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Jackson Mayor Hopes Water Fully Restored, No Boiling by New Year’s Eve

City of Jackson Mayor Chokwe A Lumumba
Jackson Mayor Chokwe A. Lumumba said the city’s water system is recovering after a weekend of low temperatures that led to pipe breaks across the city. Photo courtesy City of Jackson

The City of Jackson is working to improve water availability after identifying “approximately 20 to 25 active leaks,” with crews “searching and repairing leaks,” Mayor Chokwe A. Lumumba said at a press conference Wednesday afternoon.

“Our goal is to try to get the pressure stable, samples pooled and tested, and the precautionary notice lifted by Saturday,” the mayor added. “Now I will say that that is a bit of an ambitious goal, but nonetheless that is what we are focused on making happen at this time.”

He noted the interim third-party administrator Ted Henifin said that Jackson saw improvements on Tuesday “due to people turning off their faucets from the active drip that many residents may have implemented.”

At a press conference on Tuesday, Dec. 27, 2022, the mayor had said that the capital city was dealing with the “worst-case scenario” because of the cold front that hit Jackson over the weekend. 

He noted that some residents “have not had water for days” and explained the City’s efforts to rectify the problem as water leaks from pipe bursts hamper efforts to increase water pressure throughout Jackson, which has been under a boil-water notice since Dec. 25, 2022. 

Hot water running from a sink faucet
The City of Jackson is under a precautionary boil-water notice following the cold front that caused pipe breaks. Mayor Chokwe A. Lumumba said on Dec. 28, 2022, that officials are working to ensure the notice is lifted by Dec. 31, 2022. Photo by Imani on Unsplash

“As they’ve increased pressure, they have not seen the response that they wanted in the system,” Lumumba said. “And so their concern is to find where potential loss could be taking place.”

“I’ve spoken to residents whose families have been in town for the holidays, who were scrambling to fix Christmas dinner, with little to no water,” the mayor said Tuesday. “There is no way to prevent what is happening to our water-treatment facility. We do not control mother nature.”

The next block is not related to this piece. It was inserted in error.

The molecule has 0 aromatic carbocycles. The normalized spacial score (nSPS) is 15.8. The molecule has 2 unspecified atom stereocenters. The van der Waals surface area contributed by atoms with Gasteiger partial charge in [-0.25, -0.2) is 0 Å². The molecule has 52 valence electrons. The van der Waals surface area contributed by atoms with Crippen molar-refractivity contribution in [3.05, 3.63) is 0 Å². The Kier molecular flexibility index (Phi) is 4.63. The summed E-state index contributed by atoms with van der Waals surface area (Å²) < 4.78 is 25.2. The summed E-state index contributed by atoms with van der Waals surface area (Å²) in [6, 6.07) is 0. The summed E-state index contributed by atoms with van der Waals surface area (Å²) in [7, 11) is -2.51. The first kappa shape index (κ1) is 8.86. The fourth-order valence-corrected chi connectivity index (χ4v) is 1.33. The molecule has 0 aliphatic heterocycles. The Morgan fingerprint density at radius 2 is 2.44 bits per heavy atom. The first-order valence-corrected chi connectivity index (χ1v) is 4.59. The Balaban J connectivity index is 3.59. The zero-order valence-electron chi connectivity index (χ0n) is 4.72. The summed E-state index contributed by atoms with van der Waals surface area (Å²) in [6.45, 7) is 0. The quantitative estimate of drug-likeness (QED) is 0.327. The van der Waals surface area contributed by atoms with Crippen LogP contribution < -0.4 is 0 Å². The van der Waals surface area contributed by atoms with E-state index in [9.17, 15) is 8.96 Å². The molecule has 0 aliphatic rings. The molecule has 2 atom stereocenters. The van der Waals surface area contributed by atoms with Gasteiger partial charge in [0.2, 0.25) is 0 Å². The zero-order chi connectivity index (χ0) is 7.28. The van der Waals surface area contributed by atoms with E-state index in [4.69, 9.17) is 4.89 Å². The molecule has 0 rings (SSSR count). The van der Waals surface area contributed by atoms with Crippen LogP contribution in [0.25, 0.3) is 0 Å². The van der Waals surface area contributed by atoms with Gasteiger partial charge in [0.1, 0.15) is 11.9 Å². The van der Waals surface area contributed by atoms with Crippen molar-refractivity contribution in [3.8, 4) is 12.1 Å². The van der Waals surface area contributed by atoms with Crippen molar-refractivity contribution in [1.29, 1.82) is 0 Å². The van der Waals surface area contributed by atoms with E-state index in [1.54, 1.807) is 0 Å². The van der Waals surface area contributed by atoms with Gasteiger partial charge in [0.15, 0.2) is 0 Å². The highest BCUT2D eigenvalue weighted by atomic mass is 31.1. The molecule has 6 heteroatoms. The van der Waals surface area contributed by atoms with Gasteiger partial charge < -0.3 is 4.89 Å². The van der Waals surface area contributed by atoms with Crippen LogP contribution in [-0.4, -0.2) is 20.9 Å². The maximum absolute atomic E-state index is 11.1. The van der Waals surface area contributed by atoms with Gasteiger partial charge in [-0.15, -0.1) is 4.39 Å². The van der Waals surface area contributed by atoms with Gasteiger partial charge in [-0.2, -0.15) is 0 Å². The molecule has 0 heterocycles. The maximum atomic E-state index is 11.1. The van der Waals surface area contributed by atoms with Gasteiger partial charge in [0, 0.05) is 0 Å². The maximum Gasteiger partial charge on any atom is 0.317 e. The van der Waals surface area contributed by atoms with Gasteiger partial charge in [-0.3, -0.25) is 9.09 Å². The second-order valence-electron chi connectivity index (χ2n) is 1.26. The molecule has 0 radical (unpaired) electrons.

Memphis, Tenn., and cities across Louisiana are also under boil-water notices because of the effects freezing temperatures have had on pipes.

‘We Haven’t … Replaced Hundreds of Miles of Piping’

The mayor and Ted Henifin warned, on Dec. 19, 2022, of the possible consequences the cold temperatures may have on the city’s water infrastructure. Henifin, at the time, was confident that the weatherization efforts at the water plants would help withstand the weather change but was pessimistic about how the distribution system would hold up.

“We’ve had Jacobs Engineering and Jacobs Operation and Maintenance folks there; they’ve been laser-focused on the approach of winter and cold weather,” Henifin said at the Dec. 19 press briefing. “We’ve got the systems in much better shape than they’ve probably ever been in preparation for cold weather, and we continue that work today, and we’ll continue it throughout the week.”

“From an operations standpoint, we’re in better shape,” he added during his Dec. 23 interview with Mississippi Free Press’ Nick Judin.

Jackson water system's interim third-party manager Ted Henifin
Jackson water system’s interim third-party manager Ted Henifin said on Dec. 19, 2022, that the distribution system is vulnerable. Photo by Nick Judin

“While a lot of work has been done over the years since the (February 2021) freeze, we haven’t really replaced hundreds of miles of piping. It’s all susceptible,” Henifin said at the Dec. 19, press briefing. “So I’ve already reached out to our local contractor during the last freeze—the big freeze in 2021—they had four crews working basically 30 days to get that taken care of; they’ve got five crews lined up now. So we’re one crew up.”

The U.S. Congress earlier this month allocated $600 million to address the capital city’s water-system issue.

“We are dealing with an old and crumbling system that continues to offer challenge after challenge,” Lumumba said Tuesday. “Over the span of time that we have in order to prepare, there is little that we can do in order to prevent things like pipes rupturing and disturbing our water-treatment-distribution system.”

Effects on Fire Stations

On Wednesday, the Mississippi Department of Human Services announced the closure of its Hinds County office due to low water pressure. The Mississippi Department of Health encouraged its workforce in its Jackson offices on Tuesday evening to telework if the office was experiencing low-water pressure.